It was not until 698, pressure from Pope Sergius I, and no doubt the papacy’s geopolitical location of Grado led to the shift of Aquileia to readopt the Roman papacy’s orthodox. However, this further led to another conflict to arise whereas Aquileia and Grado, while now technically in communion belonged to two separate kingdoms, with Aquileia still being the center of Lombard rule in the North, and Grado, the vision of the Byzantium’s Imperial rule.[3]

In 811, after the death of Ursus, the patriarch of Aquileia, Maxentius was appointed the title of Patriarch of Aquileia. With this title, he was able to lead the church of Aquileia to great prominence. Maxentius’s dedication to the church was followed by political, social development with minor urban growth. Maxentius dedication to his new title thus allowed Aquileia to move from the ‘rebel’ status that it once had into more favorable view and started to gain support from the Imperial capital and rising momentum of benefits from the Emperor himself.[11]

Aquileia under Maxentius[edit]

Maxentius’s development of Aquileia gained the attention of the Byzantine Empire, especially in the 9th century. So much to say it was the vastly gaining the preference as the papacy’s preferred city in the West.[12] Maxentius implemented ecclesiastical doctrine and legislature that allowed for a surge in economic recovery leading to further theological growth and instilling heavier political establishment of the Imperial will. Aquileia had not seen such a growth in its economy or favor from the Byzantium empire since Maxentius had been appointed the title of Patriarch.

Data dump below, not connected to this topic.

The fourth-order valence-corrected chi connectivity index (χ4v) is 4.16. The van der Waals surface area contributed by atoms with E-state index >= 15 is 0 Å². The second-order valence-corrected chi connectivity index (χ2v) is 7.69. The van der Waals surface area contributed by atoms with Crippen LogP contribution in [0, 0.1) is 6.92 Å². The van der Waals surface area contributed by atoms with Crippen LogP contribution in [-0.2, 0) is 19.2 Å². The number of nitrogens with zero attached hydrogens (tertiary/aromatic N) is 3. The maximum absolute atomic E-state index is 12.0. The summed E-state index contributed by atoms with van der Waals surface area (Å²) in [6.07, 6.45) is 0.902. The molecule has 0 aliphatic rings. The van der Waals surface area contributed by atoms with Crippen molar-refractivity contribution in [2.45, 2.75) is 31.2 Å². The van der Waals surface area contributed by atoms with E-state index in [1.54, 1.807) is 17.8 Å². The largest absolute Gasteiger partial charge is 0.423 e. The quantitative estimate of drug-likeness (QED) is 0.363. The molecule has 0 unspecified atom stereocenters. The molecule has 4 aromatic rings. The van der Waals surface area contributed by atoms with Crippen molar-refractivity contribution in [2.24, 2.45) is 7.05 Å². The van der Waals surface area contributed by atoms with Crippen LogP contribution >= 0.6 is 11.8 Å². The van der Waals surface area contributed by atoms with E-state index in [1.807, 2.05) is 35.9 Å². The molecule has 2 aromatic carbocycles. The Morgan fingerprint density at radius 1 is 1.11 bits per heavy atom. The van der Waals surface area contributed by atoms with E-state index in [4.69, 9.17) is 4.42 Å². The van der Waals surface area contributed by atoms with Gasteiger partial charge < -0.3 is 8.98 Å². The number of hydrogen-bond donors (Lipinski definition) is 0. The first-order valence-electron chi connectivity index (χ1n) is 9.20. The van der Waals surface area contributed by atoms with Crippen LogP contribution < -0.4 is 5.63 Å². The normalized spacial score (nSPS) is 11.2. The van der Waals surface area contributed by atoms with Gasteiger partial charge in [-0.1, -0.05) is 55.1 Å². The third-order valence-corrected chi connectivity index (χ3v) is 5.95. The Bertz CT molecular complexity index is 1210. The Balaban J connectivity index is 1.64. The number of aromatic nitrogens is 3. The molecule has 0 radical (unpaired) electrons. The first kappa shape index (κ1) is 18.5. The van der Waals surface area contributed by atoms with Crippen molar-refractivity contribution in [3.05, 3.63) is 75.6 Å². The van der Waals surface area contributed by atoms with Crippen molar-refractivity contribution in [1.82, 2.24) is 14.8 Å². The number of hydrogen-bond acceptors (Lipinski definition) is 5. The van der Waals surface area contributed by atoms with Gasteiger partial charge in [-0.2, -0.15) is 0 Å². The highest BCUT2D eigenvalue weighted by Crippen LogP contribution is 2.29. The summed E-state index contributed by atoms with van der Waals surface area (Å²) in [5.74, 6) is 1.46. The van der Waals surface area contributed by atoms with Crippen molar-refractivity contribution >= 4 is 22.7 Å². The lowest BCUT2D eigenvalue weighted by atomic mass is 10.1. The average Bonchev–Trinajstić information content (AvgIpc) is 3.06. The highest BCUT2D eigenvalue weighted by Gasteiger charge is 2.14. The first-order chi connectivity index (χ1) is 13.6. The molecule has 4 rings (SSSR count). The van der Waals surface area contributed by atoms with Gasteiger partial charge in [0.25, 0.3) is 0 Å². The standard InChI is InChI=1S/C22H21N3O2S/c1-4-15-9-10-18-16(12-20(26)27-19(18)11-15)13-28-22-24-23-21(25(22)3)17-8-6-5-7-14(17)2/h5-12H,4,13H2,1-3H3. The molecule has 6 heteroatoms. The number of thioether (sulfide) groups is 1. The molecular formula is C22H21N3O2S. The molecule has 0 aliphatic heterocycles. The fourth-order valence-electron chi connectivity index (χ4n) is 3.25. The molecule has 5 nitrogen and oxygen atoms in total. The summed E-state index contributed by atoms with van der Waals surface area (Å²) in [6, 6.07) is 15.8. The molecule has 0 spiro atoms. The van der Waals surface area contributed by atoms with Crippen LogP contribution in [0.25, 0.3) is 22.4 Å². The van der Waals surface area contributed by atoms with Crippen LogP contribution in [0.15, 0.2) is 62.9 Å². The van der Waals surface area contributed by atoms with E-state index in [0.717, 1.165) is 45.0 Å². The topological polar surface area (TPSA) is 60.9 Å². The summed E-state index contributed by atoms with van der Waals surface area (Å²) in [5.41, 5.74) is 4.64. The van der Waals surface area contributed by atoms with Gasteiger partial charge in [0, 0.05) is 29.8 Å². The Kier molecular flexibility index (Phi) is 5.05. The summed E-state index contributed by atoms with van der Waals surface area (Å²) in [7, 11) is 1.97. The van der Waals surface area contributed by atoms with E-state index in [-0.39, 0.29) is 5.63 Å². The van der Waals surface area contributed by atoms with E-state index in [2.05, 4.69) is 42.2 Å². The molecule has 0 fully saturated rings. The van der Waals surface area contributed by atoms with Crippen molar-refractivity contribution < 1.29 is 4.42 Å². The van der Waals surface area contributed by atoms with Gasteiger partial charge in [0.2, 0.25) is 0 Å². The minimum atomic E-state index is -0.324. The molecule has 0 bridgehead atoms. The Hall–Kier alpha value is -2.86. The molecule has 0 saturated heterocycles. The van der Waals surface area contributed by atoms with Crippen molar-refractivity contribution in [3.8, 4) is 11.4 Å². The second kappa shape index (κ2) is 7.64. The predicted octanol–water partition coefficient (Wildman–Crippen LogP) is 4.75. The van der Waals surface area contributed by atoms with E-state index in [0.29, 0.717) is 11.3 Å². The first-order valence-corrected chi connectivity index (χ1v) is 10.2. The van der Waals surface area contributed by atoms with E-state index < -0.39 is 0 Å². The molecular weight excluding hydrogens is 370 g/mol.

Maxentius soon became a favorite of Charlemagne, and they frequently exchanged letters. In these letters, Charlemagne expressed his wishes for the continuing growth of theological prominence in Aquileia. The letters covered areas such as baptismal rites and the ceremony of communion and how they should be conducted. Charlemagne’s hoped that Maxentius would closely follow these rituals which were also followed by the Imperial capital and set down by the Papacy.[13] By agreeing and enforcing the will of Charlemagne and his advisors, Maxentius helped Aquileia to gain territories and gifts from the diocese. Aquileia’s prominence was continually favored by Charlemagne’s successors and soon led to Aquileia being one of the largest dioceses in Northern Italy having the full support of the Carolingians.[3]

In 826, Maxentius was unable to stand the city of Grado. This was due to Maxentius only seeing Grado as a retreat for the patriarchs of Aquileia and he felt that Grado had no claims to Istria or its existence as a legitimate metropolitan city.[14] Maxentius, aware that he would have the backing from the Emperors in the West, went on the mission for Grado to concede to the city of Aquileia. Maxentius, with the added pressure from the Carolingian Emperor, demanded the patriarchal title of the bishop of Grado to be removed and Grado be subjugated to the diocese of Aquileia.[3] The success of these demands demonstrated the power and favor which Maxentius was able to single-handedly build with the Carolingians. With Grado now under the control of the diocese of Aquileia, Maxentius had built an influential and powerful diocese that had vast territories and the full backing of the Carolingian Emperor, Louis the Pious.